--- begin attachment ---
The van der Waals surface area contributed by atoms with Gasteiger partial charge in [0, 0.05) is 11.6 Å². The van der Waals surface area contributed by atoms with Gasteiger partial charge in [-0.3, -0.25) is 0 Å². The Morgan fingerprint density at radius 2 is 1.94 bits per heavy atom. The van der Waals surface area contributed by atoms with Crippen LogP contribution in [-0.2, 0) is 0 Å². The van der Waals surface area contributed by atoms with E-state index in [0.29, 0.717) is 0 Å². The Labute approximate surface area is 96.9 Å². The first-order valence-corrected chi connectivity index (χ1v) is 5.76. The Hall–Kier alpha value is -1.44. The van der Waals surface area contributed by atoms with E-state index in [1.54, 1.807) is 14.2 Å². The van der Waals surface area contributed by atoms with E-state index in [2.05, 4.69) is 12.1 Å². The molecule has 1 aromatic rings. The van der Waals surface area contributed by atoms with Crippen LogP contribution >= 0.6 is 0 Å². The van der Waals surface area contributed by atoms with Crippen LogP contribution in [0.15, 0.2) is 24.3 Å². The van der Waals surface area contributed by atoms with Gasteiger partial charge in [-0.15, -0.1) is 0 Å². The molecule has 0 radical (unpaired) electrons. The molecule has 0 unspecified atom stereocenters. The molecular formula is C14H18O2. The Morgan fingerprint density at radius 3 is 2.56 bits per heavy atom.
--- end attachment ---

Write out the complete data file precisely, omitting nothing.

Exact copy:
The van der Waals surface area contributed by atoms with Gasteiger partial charge in [0, 0.05) is 11.6 Å². The van der Waals surface area contributed by atoms with Gasteiger partial charge in [-0.3, -0.25) is 0 Å². The Morgan fingerprint density at radius 2 is 1.94 bits per heavy atom. The van der Waals surface area contributed by atoms with Crippen LogP contribution in [-0.2, 0) is 0 Å². The van der Waals surface area contributed by atoms with E-state index in [0.29, 0.717) is 0 Å². The Labute approximate surface area is 96.9 Å². The first-order valence-corrected chi connectivity index (χ1v) is 5.76. The Hall–Kier alpha value is -1.44. The van der Waals surface area contributed by atoms with E-state index in [1.54, 1.807) is 14.2 Å². The van der Waals surface area contributed by atoms with E-state index in [2.05, 4.69) is 12.1 Å². The molecule has 1 aromatic rings. The van der Waals surface area contributed by atoms with Crippen LogP contribution >= 0.6 is 0 Å². The van der Waals surface area contributed by atoms with Crippen LogP contribution in [0.15, 0.2) is 24.3 Å². The van der Waals surface area contributed by atoms with Gasteiger partial charge in [-0.15, -0.1) is 0 Å². The molecule has 0 radical (unpaired) electrons. The molecule has 0 unspecified atom stereocenters. The molecular formula is C14H18O2. The Morgan fingerprint density at radius 3 is 2.56 bits per heavy atom.